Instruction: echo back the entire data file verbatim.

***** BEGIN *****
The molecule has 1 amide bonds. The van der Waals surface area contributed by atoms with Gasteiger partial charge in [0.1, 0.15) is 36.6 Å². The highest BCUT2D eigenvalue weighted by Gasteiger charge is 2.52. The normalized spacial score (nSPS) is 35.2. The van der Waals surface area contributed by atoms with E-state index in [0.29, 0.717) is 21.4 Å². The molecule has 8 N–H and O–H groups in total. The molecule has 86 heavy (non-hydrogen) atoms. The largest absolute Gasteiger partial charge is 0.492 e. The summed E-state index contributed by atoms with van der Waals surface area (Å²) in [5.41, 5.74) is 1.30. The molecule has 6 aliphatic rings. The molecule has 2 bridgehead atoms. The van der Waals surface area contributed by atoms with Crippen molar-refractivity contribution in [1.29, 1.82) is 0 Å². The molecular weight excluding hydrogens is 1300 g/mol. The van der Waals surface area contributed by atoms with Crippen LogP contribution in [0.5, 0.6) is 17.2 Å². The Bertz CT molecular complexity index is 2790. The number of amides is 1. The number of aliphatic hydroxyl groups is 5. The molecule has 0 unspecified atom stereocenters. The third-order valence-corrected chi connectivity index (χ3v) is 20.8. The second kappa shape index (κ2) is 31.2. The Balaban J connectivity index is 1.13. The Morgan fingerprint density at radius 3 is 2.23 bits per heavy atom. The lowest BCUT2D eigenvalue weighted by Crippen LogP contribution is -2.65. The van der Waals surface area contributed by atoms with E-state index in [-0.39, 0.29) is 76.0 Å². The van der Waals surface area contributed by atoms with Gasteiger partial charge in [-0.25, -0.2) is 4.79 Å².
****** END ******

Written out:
The molecule has 1 amide bonds. The van der Waals surface area contributed by atoms with Gasteiger partial charge in [0.1, 0.15) is 36.6 Å². The highest BCUT2D eigenvalue weighted by Gasteiger charge is 2.52. The normalized spacial score (nSPS) is 35.2. The van der Waals surface area contributed by atoms with E-state index in [0.29, 0.717) is 21.4 Å². The molecule has 8 N–H and O–H groups in total. The molecule has 86 heavy (non-hydrogen) atoms. The largest absolute Gasteiger partial charge is 0.492 e. The summed E-state index contributed by atoms with van der Waals surface area (Å²) in [5.41, 5.74) is 1.30. The molecule has 6 aliphatic rings. The molecule has 2 bridgehead atoms. The van der Waals surface area contributed by atoms with Crippen molar-refractivity contribution in [1.29, 1.82) is 0 Å². The molecular weight excluding hydrogens is 1300 g/mol. The van der Waals surface area contributed by atoms with Crippen LogP contribution in [0.5, 0.6) is 17.2 Å². The Bertz CT molecular complexity index is 2790. The number of amides is 1. The number of aliphatic hydroxyl groups is 5. The molecule has 0 unspecified atom stereocenters. The third-order valence-corrected chi connectivity index (χ3v) is 20.8. The second kappa shape index (κ2) is 31.2. The Balaban J connectivity index is 1.13. The Morgan fingerprint density at radius 3 is 2.23 bits per heavy atom. The lowest BCUT2D eigenvalue weighted by Crippen LogP contribution is -2.65. The van der Waals surface area contributed by atoms with E-state index in [-0.39, 0.29) is 76.0 Å². The van der Waals surface area contributed by atoms with Gasteiger partial charge in [-0.25, -0.2) is 4.79 Å².